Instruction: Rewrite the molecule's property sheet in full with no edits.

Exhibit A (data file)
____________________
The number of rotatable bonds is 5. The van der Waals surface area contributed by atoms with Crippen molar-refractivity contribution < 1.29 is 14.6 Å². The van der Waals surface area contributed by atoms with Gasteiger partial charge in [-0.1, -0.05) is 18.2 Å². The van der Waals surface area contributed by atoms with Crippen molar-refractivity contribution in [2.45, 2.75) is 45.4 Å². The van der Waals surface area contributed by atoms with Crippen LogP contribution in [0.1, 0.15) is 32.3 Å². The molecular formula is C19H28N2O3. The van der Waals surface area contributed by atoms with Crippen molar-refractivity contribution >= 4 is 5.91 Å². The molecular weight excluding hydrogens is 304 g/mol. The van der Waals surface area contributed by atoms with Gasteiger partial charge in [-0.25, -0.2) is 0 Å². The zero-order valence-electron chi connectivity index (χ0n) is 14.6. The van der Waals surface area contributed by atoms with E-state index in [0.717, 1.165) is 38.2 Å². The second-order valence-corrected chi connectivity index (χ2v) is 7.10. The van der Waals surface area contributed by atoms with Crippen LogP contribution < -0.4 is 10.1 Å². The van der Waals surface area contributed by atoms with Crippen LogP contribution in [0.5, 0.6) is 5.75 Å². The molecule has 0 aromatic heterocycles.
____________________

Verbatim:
The number of rotatable bonds is 5. The van der Waals surface area contributed by atoms with Crippen molar-refractivity contribution < 1.29 is 14.6 Å². The van der Waals surface area contributed by atoms with Gasteiger partial charge in [-0.1, -0.05) is 18.2 Å². The van der Waals surface area contributed by atoms with Crippen molar-refractivity contribution in [2.45, 2.75) is 45.4 Å². The van der Waals surface area contributed by atoms with Crippen LogP contribution in [0.1, 0.15) is 32.3 Å². The molecular formula is C19H28N2O3. The van der Waals surface area contributed by atoms with Crippen molar-refractivity contribution >= 4 is 5.91 Å². The molecular weight excluding hydrogens is 304 g/mol. The van der Waals surface area contributed by atoms with Gasteiger partial charge in [-0.25, -0.2) is 0 Å². The zero-order valence-electron chi connectivity index (χ0n) is 14.6. The van der Waals surface area contributed by atoms with E-state index in [0.717, 1.165) is 38.2 Å². The second-order valence-corrected chi connectivity index (χ2v) is 7.10. The van der Waals surface area contributed by atoms with Crippen LogP contribution < -0.4 is 10.1 Å². The van der Waals surface area contributed by atoms with Crippen LogP contribution in [0.5, 0.6) is 5.75 Å². The molecule has 0 aromatic heterocycles.